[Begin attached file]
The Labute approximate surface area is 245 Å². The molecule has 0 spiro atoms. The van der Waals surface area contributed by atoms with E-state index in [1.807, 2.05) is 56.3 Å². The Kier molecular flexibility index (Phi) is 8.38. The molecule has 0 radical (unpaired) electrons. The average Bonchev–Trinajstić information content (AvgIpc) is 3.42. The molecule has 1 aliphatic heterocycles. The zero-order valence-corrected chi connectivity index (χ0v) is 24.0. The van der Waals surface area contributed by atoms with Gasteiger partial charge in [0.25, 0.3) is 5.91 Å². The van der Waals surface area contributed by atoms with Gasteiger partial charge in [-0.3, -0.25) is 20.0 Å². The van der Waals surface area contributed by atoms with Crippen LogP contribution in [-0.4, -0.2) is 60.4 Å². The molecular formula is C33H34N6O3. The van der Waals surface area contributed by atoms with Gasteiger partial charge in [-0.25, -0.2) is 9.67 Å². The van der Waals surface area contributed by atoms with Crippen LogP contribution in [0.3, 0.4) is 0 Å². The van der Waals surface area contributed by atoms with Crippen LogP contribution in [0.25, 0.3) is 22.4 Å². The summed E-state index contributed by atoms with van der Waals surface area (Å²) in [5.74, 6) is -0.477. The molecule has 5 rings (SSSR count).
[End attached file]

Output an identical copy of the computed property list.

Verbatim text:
The Labute approximate surface area is 245 Å². The molecule has 0 spiro atoms. The van der Waals surface area contributed by atoms with E-state index in [1.807, 2.05) is 56.3 Å². The Kier molecular flexibility index (Phi) is 8.38. The molecule has 0 radical (unpaired) electrons. The average Bonchev–Trinajstić information content (AvgIpc) is 3.42. The molecule has 1 aliphatic heterocycles. The zero-order valence-corrected chi connectivity index (χ0v) is 24.0. The van der Waals surface area contributed by atoms with Gasteiger partial charge in [0.25, 0.3) is 5.91 Å². The van der Waals surface area contributed by atoms with Gasteiger partial charge in [-0.3, -0.25) is 20.0 Å². The van der Waals surface area contributed by atoms with Crippen LogP contribution in [-0.4, -0.2) is 60.4 Å². The molecular formula is C33H34N6O3. The van der Waals surface area contributed by atoms with Gasteiger partial charge in [-0.25, -0.2) is 9.67 Å². The van der Waals surface area contributed by atoms with Crippen LogP contribution in [0.3, 0.4) is 0 Å². The van der Waals surface area contributed by atoms with Crippen LogP contribution in [0.25, 0.3) is 22.4 Å². The summed E-state index contributed by atoms with van der Waals surface area (Å²) in [5.74, 6) is -0.477. The molecule has 5 rings (SSSR count).